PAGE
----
JPMorgan and Wells Fargo Announce Record Profits
You can slam them. You can sue them. You can even try to split them up. But the big banks won’t care. On Friday morning, both JPMorgan and Wells Fargo, America’s two most valuable banks, reported record profits, as their mortgage-lending businesses rode the housing recovery to new highs. JPMorgan reported $5.71 billion in net profits in the third quarter—a 33 percent increase from the third quarter of 2011 and well above analyst expectations. Wells Fargo, the nation’s biggest home lender, brought profits up 22 percent from the third quarter of 2011 to a record $4.94 billion.
The earnings reports give some of the best bottom-line evidence yet for the housing comeback. As a cheery Jamie Dimon, JPMorgan CEO, put it, “The housing market has turned the corner.” The bank’s revenue from mortgage lending rose a whopping 36 percent from last quarter. The numbers show the bank originated 29 percent more home loans year over year. JPMorgan made most of its housing gains—“about 75 percent,” said Dimon—on refinanced mortgages. That’s a good sign that homeowners are getting back on their feet and opening up new lines of credit.
If the Federal Reserve’s new round of unlimited-asset purchases—its third round of quantitative easing—does its job and keeps rates low, that trend is likely to continue. Dimon was circumspect. “I’m not sure it [QE3] will ... drive the economy ... Fiscal policy is going to be more important than Fed policy.”
Despite uncertainty in Europe, the bank’s international business also improved, with overseas lending up 25 percent year over year. And the “London Whale” damage, the shambolic trades that embarrassed the bank and led to a $6 billion charge last quarter, seems to have healed. JPMorgan said that the CIO division responsible for the botched hedge only “experienced a modest loss” this quarter, and that its assets have now almost all been transferred to the investment banking unit. There the news was great. Fees for stock and debt underwriting went up 15 percent, a good sign that businesses are getting back to making deals in the recovering economy.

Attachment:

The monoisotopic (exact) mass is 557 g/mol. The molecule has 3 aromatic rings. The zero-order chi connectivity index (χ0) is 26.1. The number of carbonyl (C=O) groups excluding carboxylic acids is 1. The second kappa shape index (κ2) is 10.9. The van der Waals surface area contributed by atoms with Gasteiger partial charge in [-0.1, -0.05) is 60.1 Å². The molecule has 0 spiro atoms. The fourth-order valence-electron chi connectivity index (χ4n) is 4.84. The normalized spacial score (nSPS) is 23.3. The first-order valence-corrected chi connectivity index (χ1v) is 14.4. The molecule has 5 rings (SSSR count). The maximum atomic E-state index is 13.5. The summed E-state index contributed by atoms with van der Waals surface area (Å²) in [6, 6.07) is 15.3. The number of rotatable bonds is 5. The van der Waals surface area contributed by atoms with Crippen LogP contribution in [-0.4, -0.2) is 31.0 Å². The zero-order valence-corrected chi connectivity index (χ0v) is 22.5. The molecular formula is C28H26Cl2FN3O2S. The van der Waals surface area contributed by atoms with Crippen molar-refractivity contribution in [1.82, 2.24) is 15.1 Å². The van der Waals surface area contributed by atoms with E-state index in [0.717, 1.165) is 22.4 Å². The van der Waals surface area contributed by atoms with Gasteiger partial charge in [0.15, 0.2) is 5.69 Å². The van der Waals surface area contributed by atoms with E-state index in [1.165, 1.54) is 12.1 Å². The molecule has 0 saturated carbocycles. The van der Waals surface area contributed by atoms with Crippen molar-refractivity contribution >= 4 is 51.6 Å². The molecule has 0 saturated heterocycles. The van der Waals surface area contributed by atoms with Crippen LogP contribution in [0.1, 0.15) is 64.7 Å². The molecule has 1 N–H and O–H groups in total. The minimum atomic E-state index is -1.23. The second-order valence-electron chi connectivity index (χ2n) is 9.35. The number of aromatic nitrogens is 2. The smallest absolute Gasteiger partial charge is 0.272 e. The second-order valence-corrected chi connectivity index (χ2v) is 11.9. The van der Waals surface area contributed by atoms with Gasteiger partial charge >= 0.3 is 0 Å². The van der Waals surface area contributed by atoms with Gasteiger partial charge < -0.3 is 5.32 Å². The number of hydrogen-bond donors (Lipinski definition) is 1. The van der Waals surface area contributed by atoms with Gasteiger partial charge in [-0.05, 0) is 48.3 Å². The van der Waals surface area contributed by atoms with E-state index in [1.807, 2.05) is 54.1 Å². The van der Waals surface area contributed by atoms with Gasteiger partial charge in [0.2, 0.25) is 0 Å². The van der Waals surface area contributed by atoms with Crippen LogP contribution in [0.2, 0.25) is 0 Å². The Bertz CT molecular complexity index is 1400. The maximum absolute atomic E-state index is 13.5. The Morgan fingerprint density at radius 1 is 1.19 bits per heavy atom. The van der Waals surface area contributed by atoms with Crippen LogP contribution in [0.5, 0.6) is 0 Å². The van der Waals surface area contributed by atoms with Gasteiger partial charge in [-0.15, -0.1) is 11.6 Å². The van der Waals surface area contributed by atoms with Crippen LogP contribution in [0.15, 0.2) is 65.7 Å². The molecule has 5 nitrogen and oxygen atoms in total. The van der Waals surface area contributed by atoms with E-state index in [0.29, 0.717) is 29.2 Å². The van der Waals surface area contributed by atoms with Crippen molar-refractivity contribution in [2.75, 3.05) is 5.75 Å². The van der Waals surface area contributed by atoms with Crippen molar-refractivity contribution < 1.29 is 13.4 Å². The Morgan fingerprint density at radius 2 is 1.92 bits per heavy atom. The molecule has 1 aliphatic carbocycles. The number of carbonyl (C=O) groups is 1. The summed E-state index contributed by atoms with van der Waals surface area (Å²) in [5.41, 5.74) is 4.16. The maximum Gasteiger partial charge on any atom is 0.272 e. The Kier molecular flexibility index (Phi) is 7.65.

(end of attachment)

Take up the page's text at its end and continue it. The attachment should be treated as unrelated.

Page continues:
On top of the boosted revenue, the bank also quietly put away $684 million in litigation reserves. At the start of this month, New York Attorney General Eric Schneiderman filed suit against JPMorgan, alleging loan fraud at Bear Stearns, the crisis-cratered firm that Dimon purchased with government assistance in 2008. Dimon took an existentialist tone. The suit “is going to make it much harder in the future for companies to buy a troubled company ... It’s unfortunate. But that’s life.” And life’s a lot easier when your bank makes $5.71 billion in three months.
Across the country at San Francisco–based Wells Fargo, news was also good. Though the bank just missed revenue expectations, its $4.72 billion quarterly income marked a new record. Again, the gains were almost all housing-related. Income from mortgage banking accounted for $2.81 billion—about 60 percent of the bank’s profits and up 53 percent from this time last year. Mortgage originations were $139 billion, up $8 billion from last quarter and $50 billion from a year ago. In the aftermath of the crisis, Wells Fargo has quietly emerged as a mortgage powerhouse.
With all this good news, Wells Fargo can afford not to sweat the small stuff: that is, the federal government’s lawsuit, announced this week, claiming that Wells blew hundreds of millions in Federal Housing Administration insurance on bad home loans. Even with maximum damages, the bank’s profit position—and room for growth—will mitigate the pain. And this quarter, its operating losses have already declined $243 million on lower litigation expenses. In this climate, both JP Morgan and Wells Fargo can afford some minor-crisis cleanup.
As luck would have it, this month marks the beginning of Wall Street campus recruiting season. The Ivy League will swarm with Loro Piana, as just-graduated analysts stake out their soon-to-be-replacements. With results like this morning’s, they’ve got a much stronger case. Hundreds of miles from Cambridge, New Haven, and Philadelphia, ailing American mortgages are being refinanced like never before. The pain of the mortgage bubble—and JPMorgan and Wells Fargo’s shared role in inflating it—may soon be a distant memory. The banks that blew the housing market during the bubble now stand to gain the most from its recovery. So, big profits, happy analysts, and chest-thumping CEOs—things might just be returning to normal.